Introduction: Tuberculosis (TB) remains a significant public health challenge worldwide, and particularly in Peru with one of the highest incidence rates in Latin America. TB patient behavior has a direct influence on whether a patient will receive timely diagnosis and successful treatment of their illness.
Objectives: The objective was to understand the complex factors that can impact TB patient health seeking behavior.
Methods: In-depth interviews were conducted with adult and parents of pediatric patients receiving TB treatment (n = 43), within that group a sub-group was also co-infected with HIV (n = 11).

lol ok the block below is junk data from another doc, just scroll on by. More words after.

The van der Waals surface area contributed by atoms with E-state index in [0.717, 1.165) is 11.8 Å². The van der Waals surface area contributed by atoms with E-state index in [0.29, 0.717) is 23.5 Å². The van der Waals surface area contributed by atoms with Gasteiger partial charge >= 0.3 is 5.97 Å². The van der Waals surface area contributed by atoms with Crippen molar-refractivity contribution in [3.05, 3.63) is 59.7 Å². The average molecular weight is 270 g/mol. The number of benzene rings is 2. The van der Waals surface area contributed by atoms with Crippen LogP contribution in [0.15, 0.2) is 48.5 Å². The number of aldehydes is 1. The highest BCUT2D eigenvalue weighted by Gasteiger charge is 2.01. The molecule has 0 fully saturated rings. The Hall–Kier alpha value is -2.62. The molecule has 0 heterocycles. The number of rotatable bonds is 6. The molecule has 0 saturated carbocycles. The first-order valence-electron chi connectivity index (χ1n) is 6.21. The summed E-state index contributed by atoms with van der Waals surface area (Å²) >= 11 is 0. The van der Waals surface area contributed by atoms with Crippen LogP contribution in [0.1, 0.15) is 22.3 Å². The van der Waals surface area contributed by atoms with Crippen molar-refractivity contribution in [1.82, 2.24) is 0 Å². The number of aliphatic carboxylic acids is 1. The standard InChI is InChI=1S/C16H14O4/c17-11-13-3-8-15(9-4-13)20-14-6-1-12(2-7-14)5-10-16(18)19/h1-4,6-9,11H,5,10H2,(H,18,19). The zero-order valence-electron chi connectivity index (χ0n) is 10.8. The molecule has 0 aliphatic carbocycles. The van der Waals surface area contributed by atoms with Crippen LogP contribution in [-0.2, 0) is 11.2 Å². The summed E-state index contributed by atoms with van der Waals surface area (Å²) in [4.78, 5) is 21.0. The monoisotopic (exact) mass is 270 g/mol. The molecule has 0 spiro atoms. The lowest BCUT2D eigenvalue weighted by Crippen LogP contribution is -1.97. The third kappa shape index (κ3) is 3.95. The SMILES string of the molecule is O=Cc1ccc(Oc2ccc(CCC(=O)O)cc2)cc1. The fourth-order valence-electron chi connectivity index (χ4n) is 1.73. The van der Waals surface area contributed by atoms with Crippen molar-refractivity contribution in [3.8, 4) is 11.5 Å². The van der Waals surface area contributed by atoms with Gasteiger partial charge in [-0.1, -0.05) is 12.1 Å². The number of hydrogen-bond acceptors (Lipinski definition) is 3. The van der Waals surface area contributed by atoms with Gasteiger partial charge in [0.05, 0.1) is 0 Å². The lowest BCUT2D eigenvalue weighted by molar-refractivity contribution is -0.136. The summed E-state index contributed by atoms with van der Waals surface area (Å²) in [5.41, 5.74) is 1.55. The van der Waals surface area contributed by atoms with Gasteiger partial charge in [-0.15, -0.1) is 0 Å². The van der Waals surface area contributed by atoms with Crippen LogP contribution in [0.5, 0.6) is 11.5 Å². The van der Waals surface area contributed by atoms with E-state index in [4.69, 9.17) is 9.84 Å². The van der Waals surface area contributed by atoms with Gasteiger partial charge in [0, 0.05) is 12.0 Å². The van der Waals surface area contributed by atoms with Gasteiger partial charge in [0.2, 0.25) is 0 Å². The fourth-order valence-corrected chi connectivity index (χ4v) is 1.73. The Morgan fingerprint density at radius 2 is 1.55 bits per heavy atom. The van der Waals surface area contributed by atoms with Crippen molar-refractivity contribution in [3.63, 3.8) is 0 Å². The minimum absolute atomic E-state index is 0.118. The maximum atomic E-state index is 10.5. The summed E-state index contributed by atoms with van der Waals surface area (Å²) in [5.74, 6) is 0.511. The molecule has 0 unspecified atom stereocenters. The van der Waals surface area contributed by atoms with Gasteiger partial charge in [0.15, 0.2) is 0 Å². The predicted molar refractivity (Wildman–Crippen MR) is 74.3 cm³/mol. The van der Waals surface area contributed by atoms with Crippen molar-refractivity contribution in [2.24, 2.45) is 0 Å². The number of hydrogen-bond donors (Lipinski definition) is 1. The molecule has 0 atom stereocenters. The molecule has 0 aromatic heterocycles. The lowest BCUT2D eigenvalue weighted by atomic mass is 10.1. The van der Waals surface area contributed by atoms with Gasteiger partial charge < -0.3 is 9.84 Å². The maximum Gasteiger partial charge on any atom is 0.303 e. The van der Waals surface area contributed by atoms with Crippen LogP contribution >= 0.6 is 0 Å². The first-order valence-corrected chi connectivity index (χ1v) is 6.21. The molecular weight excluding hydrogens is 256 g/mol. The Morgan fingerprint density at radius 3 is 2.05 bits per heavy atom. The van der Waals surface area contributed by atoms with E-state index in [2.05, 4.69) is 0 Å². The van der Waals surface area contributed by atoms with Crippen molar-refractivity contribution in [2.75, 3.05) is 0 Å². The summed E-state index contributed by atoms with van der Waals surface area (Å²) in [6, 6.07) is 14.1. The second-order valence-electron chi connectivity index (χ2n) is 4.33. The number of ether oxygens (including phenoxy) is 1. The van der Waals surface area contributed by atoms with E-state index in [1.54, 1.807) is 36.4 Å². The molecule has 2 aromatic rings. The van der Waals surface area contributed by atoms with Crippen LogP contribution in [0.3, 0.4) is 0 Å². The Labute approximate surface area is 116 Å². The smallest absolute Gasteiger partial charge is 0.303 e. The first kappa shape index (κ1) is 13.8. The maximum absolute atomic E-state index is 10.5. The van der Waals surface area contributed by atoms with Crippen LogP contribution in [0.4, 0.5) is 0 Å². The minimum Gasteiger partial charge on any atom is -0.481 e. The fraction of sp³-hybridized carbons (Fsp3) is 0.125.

Results: Almost all of the study participants recognized delays in seeking either their child's or their own diagnosis of their TB symptoms. The principal reasons for treatment-seeking delays were lack of knowledge and confusion of TB symptoms, fear and embarrassment of receiving a TB diagnosis, and a patient tendency to self-medicate prior to seeking formal medical attention.
Conclusion: Health promotion activities that target patient delays have the potential to improve individual patient outcomes and mitigate the spread of TB at a community level.
Keywords: HIV; Latin America; delayed diagnosis; qualitative research; tuberculosis.